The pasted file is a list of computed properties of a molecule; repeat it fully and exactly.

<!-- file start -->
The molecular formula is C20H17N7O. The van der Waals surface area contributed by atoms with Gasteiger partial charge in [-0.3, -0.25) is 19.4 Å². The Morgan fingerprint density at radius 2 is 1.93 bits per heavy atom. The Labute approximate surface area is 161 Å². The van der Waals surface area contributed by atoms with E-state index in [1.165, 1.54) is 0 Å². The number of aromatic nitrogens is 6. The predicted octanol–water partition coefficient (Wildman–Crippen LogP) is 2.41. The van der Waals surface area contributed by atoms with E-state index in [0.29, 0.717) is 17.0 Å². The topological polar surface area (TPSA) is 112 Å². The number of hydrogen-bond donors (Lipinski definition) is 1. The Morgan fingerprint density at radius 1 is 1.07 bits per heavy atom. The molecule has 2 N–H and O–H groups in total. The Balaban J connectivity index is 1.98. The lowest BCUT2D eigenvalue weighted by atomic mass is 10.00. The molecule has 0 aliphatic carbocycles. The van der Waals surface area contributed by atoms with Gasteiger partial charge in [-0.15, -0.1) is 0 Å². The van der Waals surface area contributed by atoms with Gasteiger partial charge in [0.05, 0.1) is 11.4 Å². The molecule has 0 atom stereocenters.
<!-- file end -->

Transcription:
The molecular formula is C20H17N7O. The van der Waals surface area contributed by atoms with Gasteiger partial charge in [-0.3, -0.25) is 19.4 Å². The Morgan fingerprint density at radius 2 is 1.93 bits per heavy atom. The Labute approximate surface area is 161 Å². The van der Waals surface area contributed by atoms with E-state index in [1.165, 1.54) is 0 Å². The number of aromatic nitrogens is 6. The predicted octanol–water partition coefficient (Wildman–Crippen LogP) is 2.41. The van der Waals surface area contributed by atoms with E-state index in [0.29, 0.717) is 17.0 Å². The topological polar surface area (TPSA) is 112 Å². The number of hydrogen-bond donors (Lipinski definition) is 1. The Morgan fingerprint density at radius 1 is 1.07 bits per heavy atom. The molecule has 2 N–H and O–H groups in total. The Balaban J connectivity index is 1.98. The lowest BCUT2D eigenvalue weighted by atomic mass is 10.00. The molecule has 0 aliphatic carbocycles. The van der Waals surface area contributed by atoms with Gasteiger partial charge in [-0.15, -0.1) is 0 Å². The van der Waals surface area contributed by atoms with Gasteiger partial charge in [0.05, 0.1) is 11.4 Å². The molecule has 0 atom stereocenters.